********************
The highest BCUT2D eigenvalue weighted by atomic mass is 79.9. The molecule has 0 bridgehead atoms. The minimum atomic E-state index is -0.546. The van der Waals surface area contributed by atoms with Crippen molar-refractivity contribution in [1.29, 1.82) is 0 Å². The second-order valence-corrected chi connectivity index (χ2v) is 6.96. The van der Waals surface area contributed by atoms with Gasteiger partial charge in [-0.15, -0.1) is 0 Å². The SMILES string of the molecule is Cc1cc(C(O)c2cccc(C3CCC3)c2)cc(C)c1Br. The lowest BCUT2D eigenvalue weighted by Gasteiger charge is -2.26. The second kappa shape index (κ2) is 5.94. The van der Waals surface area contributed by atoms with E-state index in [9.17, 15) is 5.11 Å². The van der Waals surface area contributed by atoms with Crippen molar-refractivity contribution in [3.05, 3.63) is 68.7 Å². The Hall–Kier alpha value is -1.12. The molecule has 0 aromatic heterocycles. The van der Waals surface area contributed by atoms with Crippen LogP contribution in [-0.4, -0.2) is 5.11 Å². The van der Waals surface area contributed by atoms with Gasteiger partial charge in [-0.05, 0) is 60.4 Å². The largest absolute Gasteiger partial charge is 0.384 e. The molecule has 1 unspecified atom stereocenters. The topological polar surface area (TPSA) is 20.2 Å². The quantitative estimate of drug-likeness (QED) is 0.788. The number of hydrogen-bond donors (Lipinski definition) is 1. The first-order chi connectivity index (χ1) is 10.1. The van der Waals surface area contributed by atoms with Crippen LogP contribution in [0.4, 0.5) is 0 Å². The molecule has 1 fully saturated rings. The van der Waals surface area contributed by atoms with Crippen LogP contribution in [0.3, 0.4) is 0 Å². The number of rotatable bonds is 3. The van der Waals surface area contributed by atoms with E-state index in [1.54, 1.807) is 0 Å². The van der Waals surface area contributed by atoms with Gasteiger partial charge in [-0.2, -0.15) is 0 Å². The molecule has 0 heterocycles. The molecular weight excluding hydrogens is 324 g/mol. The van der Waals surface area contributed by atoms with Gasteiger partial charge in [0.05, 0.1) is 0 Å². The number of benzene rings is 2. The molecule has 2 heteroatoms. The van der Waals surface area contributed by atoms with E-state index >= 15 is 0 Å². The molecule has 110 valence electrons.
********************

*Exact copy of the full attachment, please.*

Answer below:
The highest BCUT2D eigenvalue weighted by atomic mass is 79.9. The molecule has 0 bridgehead atoms. The minimum atomic E-state index is -0.546. The van der Waals surface area contributed by atoms with Crippen molar-refractivity contribution in [1.29, 1.82) is 0 Å². The second-order valence-corrected chi connectivity index (χ2v) is 6.96. The van der Waals surface area contributed by atoms with Gasteiger partial charge in [-0.15, -0.1) is 0 Å². The SMILES string of the molecule is Cc1cc(C(O)c2cccc(C3CCC3)c2)cc(C)c1Br. The lowest BCUT2D eigenvalue weighted by Gasteiger charge is -2.26. The second kappa shape index (κ2) is 5.94. The van der Waals surface area contributed by atoms with E-state index in [9.17, 15) is 5.11 Å². The van der Waals surface area contributed by atoms with Crippen molar-refractivity contribution in [3.05, 3.63) is 68.7 Å². The Hall–Kier alpha value is -1.12. The molecule has 0 aromatic heterocycles. The van der Waals surface area contributed by atoms with Crippen LogP contribution in [-0.4, -0.2) is 5.11 Å². The van der Waals surface area contributed by atoms with Gasteiger partial charge in [-0.05, 0) is 60.4 Å². The largest absolute Gasteiger partial charge is 0.384 e. The molecule has 1 unspecified atom stereocenters. The topological polar surface area (TPSA) is 20.2 Å². The quantitative estimate of drug-likeness (QED) is 0.788. The number of hydrogen-bond donors (Lipinski definition) is 1. The first-order chi connectivity index (χ1) is 10.1. The van der Waals surface area contributed by atoms with Crippen LogP contribution in [0.4, 0.5) is 0 Å². The molecule has 1 fully saturated rings. The van der Waals surface area contributed by atoms with Crippen LogP contribution in [0.3, 0.4) is 0 Å². The number of rotatable bonds is 3. The van der Waals surface area contributed by atoms with E-state index in [1.54, 1.807) is 0 Å². The van der Waals surface area contributed by atoms with Gasteiger partial charge in [-0.2, -0.15) is 0 Å². The molecule has 0 heterocycles. The molecular weight excluding hydrogens is 324 g/mol. The van der Waals surface area contributed by atoms with Gasteiger partial charge in [0.05, 0.1) is 0 Å². The number of benzene rings is 2. The molecule has 2 heteroatoms. The van der Waals surface area contributed by atoms with E-state index >= 15 is 0 Å². The molecule has 110 valence electrons.